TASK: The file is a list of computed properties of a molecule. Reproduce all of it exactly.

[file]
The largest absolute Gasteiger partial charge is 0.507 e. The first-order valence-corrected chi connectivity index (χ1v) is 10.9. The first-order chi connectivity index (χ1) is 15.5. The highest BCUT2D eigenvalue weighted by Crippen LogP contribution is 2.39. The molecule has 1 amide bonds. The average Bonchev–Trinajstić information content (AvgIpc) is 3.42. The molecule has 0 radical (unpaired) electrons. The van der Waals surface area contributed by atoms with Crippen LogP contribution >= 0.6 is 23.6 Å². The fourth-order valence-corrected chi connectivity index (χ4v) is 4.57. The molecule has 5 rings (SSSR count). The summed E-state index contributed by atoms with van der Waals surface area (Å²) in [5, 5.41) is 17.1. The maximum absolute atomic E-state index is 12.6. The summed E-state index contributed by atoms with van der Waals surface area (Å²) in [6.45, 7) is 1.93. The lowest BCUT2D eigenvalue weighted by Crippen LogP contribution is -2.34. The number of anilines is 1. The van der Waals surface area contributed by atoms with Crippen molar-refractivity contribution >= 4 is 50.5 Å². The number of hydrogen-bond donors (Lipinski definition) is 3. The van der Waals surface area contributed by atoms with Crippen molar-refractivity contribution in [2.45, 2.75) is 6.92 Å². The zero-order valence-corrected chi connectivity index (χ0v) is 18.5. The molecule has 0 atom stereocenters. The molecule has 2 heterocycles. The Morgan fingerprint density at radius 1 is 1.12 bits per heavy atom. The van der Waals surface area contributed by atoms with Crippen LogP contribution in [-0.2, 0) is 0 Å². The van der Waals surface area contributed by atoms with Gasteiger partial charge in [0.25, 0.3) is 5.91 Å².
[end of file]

The largest absolute Gasteiger partial charge is 0.507 e. The first-order valence-corrected chi connectivity index (χ1v) is 10.9. The first-order chi connectivity index (χ1) is 15.5. The highest BCUT2D eigenvalue weighted by Crippen LogP contribution is 2.39. The molecule has 1 amide bonds. The average Bonchev–Trinajstić information content (AvgIpc) is 3.42. The molecule has 0 radical (unpaired) electrons. The van der Waals surface area contributed by atoms with Crippen LogP contribution >= 0.6 is 23.6 Å². The fourth-order valence-corrected chi connectivity index (χ4v) is 4.57. The molecule has 5 rings (SSSR count). The summed E-state index contributed by atoms with van der Waals surface area (Å²) in [5, 5.41) is 17.1. The maximum absolute atomic E-state index is 12.6. The summed E-state index contributed by atoms with van der Waals surface area (Å²) in [6.45, 7) is 1.93. The lowest BCUT2D eigenvalue weighted by Crippen LogP contribution is -2.34. The number of anilines is 1. The van der Waals surface area contributed by atoms with Crippen molar-refractivity contribution >= 4 is 50.5 Å². The number of hydrogen-bond donors (Lipinski definition) is 3. The van der Waals surface area contributed by atoms with Crippen molar-refractivity contribution in [2.45, 2.75) is 6.92 Å². The zero-order valence-corrected chi connectivity index (χ0v) is 18.5. The molecule has 0 atom stereocenters. The molecule has 2 heterocycles. The Morgan fingerprint density at radius 1 is 1.12 bits per heavy atom. The van der Waals surface area contributed by atoms with Crippen LogP contribution in [-0.2, 0) is 0 Å². The van der Waals surface area contributed by atoms with Gasteiger partial charge in [0.25, 0.3) is 5.91 Å².